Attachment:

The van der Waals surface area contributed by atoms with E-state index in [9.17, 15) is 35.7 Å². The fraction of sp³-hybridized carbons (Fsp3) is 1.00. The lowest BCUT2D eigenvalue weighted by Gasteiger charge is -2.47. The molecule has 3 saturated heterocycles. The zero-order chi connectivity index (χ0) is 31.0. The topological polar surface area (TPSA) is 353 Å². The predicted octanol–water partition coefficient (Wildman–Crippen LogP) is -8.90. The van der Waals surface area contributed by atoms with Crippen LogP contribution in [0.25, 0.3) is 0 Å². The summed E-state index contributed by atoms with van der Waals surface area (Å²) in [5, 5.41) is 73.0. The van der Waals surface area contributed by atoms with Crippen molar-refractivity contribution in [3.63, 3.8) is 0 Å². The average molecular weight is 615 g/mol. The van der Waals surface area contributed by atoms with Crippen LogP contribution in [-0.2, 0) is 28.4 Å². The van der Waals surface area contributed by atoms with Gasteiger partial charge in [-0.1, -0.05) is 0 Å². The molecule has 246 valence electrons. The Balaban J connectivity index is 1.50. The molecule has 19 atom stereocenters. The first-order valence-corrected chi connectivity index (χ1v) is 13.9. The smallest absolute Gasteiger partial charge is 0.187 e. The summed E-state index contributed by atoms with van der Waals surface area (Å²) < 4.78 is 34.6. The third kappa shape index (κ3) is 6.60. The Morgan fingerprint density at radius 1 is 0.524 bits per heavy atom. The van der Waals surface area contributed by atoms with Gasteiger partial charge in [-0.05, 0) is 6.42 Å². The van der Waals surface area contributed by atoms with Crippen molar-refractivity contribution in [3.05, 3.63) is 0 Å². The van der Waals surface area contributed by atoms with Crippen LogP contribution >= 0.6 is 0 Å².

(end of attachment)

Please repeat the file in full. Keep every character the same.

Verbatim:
The van der Waals surface area contributed by atoms with E-state index in [9.17, 15) is 35.7 Å². The fraction of sp³-hybridized carbons (Fsp3) is 1.00. The lowest BCUT2D eigenvalue weighted by Gasteiger charge is -2.47. The molecule has 3 saturated heterocycles. The zero-order chi connectivity index (χ0) is 31.0. The topological polar surface area (TPSA) is 353 Å². The predicted octanol–water partition coefficient (Wildman–Crippen LogP) is -8.90. The van der Waals surface area contributed by atoms with Crippen LogP contribution in [0.25, 0.3) is 0 Å². The summed E-state index contributed by atoms with van der Waals surface area (Å²) in [5, 5.41) is 73.0. The van der Waals surface area contributed by atoms with Crippen molar-refractivity contribution in [3.63, 3.8) is 0 Å². The average molecular weight is 615 g/mol. The van der Waals surface area contributed by atoms with Crippen LogP contribution in [-0.2, 0) is 28.4 Å². The van der Waals surface area contributed by atoms with Gasteiger partial charge in [-0.1, -0.05) is 0 Å². The molecule has 246 valence electrons. The Balaban J connectivity index is 1.50. The molecule has 19 atom stereocenters. The first-order valence-corrected chi connectivity index (χ1v) is 13.9. The smallest absolute Gasteiger partial charge is 0.187 e. The summed E-state index contributed by atoms with van der Waals surface area (Å²) < 4.78 is 34.6. The third kappa shape index (κ3) is 6.60. The Morgan fingerprint density at radius 1 is 0.524 bits per heavy atom. The van der Waals surface area contributed by atoms with Gasteiger partial charge in [-0.05, 0) is 6.42 Å². The van der Waals surface area contributed by atoms with Crippen molar-refractivity contribution in [3.05, 3.63) is 0 Å². The van der Waals surface area contributed by atoms with Crippen LogP contribution >= 0.6 is 0 Å².